To understand the way a Mishnah creates a category (2nd century), which the Gemarah justifies (6th century), which Maimonides encodes as a law (12 th century), but in a way Joseph Caro reworks (17th century), all to arrive at a direct contemporary practical application – perhaps at the very cutting edge of 21st Century technology – is to become a link in the unfolding chain of tradition which is Rabbinic Judaism. That’s why every Masorti Jew should spend time at the Conservative Yeshiva; learning Halachah is less about the accumulation of facts and more about becoming an insider into a heritage which is our own. (End of commercial break)

Halachah is pulled in two different directions. On the one hand it is pulled into real life, today. The psak – direct response to a practical situation – is the point at which all theorising and complexity needs to be resolved into a ‘yes’ or ‘no;’ Is this chicken Kosher? Can this woman be called to read from the Torah? Should Israel engage in dialogue with leaders of Hamas? To continue to be applicable, and worthy of application, Halachah needs to (and does) encode within itself an openness and a dynamism - who can tell what challenges tomorrow brings?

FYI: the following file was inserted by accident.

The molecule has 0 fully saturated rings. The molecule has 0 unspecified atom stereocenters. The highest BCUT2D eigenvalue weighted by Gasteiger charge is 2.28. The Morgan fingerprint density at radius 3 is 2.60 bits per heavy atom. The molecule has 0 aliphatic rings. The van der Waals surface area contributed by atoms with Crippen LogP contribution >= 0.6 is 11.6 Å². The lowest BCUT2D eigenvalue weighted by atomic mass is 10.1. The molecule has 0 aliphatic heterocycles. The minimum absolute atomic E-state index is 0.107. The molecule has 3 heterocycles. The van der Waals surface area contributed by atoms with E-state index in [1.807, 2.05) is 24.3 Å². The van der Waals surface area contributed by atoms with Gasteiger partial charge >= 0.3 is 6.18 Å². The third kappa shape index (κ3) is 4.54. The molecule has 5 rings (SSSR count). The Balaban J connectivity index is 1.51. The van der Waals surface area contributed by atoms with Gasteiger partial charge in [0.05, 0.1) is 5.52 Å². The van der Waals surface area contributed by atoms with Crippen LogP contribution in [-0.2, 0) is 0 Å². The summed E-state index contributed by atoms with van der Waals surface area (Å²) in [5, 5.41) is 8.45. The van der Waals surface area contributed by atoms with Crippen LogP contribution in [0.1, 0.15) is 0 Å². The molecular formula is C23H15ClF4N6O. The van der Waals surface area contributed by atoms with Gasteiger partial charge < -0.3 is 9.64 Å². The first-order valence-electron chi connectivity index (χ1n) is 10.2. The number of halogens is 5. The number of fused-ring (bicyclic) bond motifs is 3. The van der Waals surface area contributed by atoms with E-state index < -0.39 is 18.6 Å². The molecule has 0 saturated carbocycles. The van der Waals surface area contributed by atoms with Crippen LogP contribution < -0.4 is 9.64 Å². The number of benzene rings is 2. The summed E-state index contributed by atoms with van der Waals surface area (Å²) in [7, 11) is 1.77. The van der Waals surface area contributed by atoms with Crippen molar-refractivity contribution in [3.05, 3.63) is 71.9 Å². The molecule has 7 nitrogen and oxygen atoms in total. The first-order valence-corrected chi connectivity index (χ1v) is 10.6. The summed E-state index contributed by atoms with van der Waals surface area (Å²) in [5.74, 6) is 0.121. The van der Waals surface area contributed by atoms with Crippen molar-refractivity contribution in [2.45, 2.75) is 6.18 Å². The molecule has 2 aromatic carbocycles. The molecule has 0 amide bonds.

On the other hand Halachah is drawn back into the mists of time. Ultimately every contemporary application of psak – whether gene therapy or hemlines – is about God caring and God revealing; making God’s care known to the people – us – who walk the path of Halachah. It’s a mysterious connection which can’t be directly pinned down – one can’t gaze directly even at the sun – but the connection, the Rabbinic Jew claims, nonetheless exists. The appeal to unity, which so motivates the Talmud, is only secondarily about solving complexities within Rabbinic hermeneutic – the human realm. Ultimately it is about the unity of God – understood as the place (in Hebrew hamakom) where human perceptions of brokenness, paradox and confusion are solved into peace, grace and justice. Indeed HaMakom is precisely the term the Talmud uses to refer to God. Ultimately Halachah, no less than Agadah, is about faith and a particularly Jewish vision of spirituality.

Jeremy Gordon is Rabbi of New London Synagogue



Rabbi Jeremy Gordon

New London Synagogue

0207 328 1026